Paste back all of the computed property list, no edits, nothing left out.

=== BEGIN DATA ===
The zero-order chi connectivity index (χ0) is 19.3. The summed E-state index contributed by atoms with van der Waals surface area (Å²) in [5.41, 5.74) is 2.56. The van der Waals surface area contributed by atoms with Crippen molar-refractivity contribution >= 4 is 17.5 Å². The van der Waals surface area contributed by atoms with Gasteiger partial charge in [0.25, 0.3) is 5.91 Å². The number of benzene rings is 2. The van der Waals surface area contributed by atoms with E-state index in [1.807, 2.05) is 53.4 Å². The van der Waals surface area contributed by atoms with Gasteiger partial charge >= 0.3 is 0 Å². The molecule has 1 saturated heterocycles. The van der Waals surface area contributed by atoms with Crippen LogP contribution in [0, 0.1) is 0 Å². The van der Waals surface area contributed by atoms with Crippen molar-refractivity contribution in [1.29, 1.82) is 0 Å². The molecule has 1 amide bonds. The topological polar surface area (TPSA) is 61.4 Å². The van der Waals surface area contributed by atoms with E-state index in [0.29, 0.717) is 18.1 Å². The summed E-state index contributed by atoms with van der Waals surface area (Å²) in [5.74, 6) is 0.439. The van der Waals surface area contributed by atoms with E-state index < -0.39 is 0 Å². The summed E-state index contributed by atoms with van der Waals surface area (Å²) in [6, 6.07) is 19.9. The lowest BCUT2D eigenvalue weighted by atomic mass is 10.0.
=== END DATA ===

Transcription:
The zero-order chi connectivity index (χ0) is 19.3. The summed E-state index contributed by atoms with van der Waals surface area (Å²) in [5.41, 5.74) is 2.56. The van der Waals surface area contributed by atoms with Crippen molar-refractivity contribution >= 4 is 17.5 Å². The van der Waals surface area contributed by atoms with Gasteiger partial charge in [0.25, 0.3) is 5.91 Å². The number of benzene rings is 2. The van der Waals surface area contributed by atoms with E-state index in [1.807, 2.05) is 53.4 Å². The van der Waals surface area contributed by atoms with Gasteiger partial charge >= 0.3 is 0 Å². The molecule has 1 saturated heterocycles. The van der Waals surface area contributed by atoms with Crippen LogP contribution in [0, 0.1) is 0 Å². The van der Waals surface area contributed by atoms with Crippen molar-refractivity contribution in [1.29, 1.82) is 0 Å². The molecule has 1 amide bonds. The topological polar surface area (TPSA) is 61.4 Å². The van der Waals surface area contributed by atoms with E-state index in [0.29, 0.717) is 18.1 Å². The summed E-state index contributed by atoms with van der Waals surface area (Å²) in [5.74, 6) is 0.439. The van der Waals surface area contributed by atoms with E-state index < -0.39 is 0 Å². The summed E-state index contributed by atoms with van der Waals surface area (Å²) in [6, 6.07) is 19.9. The lowest BCUT2D eigenvalue weighted by atomic mass is 10.0.